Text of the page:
One key to the model I presented, however, is that there is one blog for the course, co-authored by you and the students. Another, as I mentioned, is that there are no determinate assignments. This addressed the issue I used to have when I assigned specific things on which to write: students would just agree with the first post and discussion would not develop. On my model, students are empowered to take ownership of the blog space and to shape the direction of the discussion.
    As John Immerwahr notes in his write-up about my presentation on http://www.TeachPhilosophy101.org, the blog replaces papers. And it does more, because it replaces paper assignments. A student who failed to post on the blog was considered to have failed to submit writing assignments for the course. This was clearly reflected in the first assessment period, which came early in the semester.
    The model, obviously, is not appropriate for every course, but it is great for courses in which a main goal is to encourage active student participation and social learning. One issue I have encountered is that some students are unprepared to handle the amount of responsibility for their own education I expect.
    On my model, if you don’t write consistently, thoughtfully, and substantively throughout the semester, you will not do well. Further, because there is no stated number of posts you need to write to receive an A, students sometimes feel uncertain about what precisely is expected of them. However, the rubric thoroughly clarifies the expectations of the course and I constantly point them back to it.
    Even so, not all students were prepared for this. I made the structure of the course clear at the start, emphasized that if they were not comfortable with the medium in which they were expected to write that they had alternative courses to take and that they should talk to me. A few did drop the course, others remained but were hesitant, particularly about the public nature of the writing. I offered them the opportunity to write their “blog posts” in emails to me, which I would read and edit. I would return the “posts” to them and encouraged them to post it on the blog. By the end of the semester, some of the most hesitant students had become the most sophisticated contributors to the blog.
    Finally, I can’t emphasize enough how important the in-class strategy was for the success of this course. Because I constantly referred to the blog in the class, called on people who had written excellent posts and used the blog to organize in-class discussion, the online discussion fed the classroom discussion and the classroom discussion moved seamlessly online. I would often have new posts a few minutes after the end of class from a student who wanted to post about something she or he did not have a chance to say in the class itself.
    I would love to hear more about how you are considering adopting blogs in your classes. Don’t forget, the public nature of it can be modulated, limited to those in the course, expanded slightly to those who are invited with a password, etc. If you are concerned about one element of the model, think about how the technology can be used in a slightly different way.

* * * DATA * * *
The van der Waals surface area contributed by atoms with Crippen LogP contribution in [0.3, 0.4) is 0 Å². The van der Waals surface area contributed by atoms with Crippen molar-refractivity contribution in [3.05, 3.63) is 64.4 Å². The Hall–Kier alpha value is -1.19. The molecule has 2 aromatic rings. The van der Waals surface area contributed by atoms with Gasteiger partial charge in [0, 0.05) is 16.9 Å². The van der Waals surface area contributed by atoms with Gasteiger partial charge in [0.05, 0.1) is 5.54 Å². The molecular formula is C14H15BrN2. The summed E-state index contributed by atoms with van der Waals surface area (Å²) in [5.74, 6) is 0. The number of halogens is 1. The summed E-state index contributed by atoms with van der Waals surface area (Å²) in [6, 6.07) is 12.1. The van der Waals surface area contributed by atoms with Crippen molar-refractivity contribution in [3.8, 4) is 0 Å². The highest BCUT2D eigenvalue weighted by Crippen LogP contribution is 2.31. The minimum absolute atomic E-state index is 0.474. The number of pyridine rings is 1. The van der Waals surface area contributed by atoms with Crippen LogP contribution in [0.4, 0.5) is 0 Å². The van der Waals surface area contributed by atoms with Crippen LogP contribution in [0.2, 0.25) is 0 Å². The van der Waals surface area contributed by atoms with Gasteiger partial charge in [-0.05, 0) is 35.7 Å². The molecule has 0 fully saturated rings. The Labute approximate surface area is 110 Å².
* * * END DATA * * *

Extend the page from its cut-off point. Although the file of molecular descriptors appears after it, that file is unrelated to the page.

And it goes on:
What is critical from my perspective is that learning happens best in communities of shared practice in which the teacher participates fully.

  • I thought this presentation was incredibly stimulating. I’ve played with blogs as a supplementary activity and it wasn’t all that successful. The students went in, did a post or reply and left. But as the main activity of the course I think it has real potential. Anyway, I told my humanities students “no more papers for the rest of the semester, and not more of those short written assignments, from here until the end of the semester is is all blogs all the time.”

  • JORDAN SCOTT SANFORD says:

    The more classes I have that use an online element, the more I appreciate the setup this one had/has. Oftentimes students will, as mentioned, simply get on to make their post then forget about it the second the ‘submit’ button is clicked. This makes having actual dialogue nearly impossible unless you are lucky enough to have a few other people who really want to get engaged with the course.
    This is where this setup gets particularly interesting, many of the people who were in the class had no particularly urgent desire to learn about Ancient Greek philosophy, yet somehow nearly all of us became engaged. It’s difficult to pinpoint exactly what encouraged this, but I think much of it could be attributed to the blog format itself – comments and posts were handled in very different ways. The post itself was important, but the comments within it allowed for some serious dialogue to occur. I’ve found that when a professor sets up no difference between engagement (comments) and assignment (posts), little progress is made, because the students tend to treat the posts as mini-papers and dismiss most of the rest (because they are simply overwhelming, if everyone is doing one).
    Here, there were frequently new posts, but much of the drama, so to speak, happened within the comments. While we were still required to make new contributions to the blog through posts there was another aspect that we were graded on, response. I really think this is a key aspect of what kept the blog in an active, engaging, state.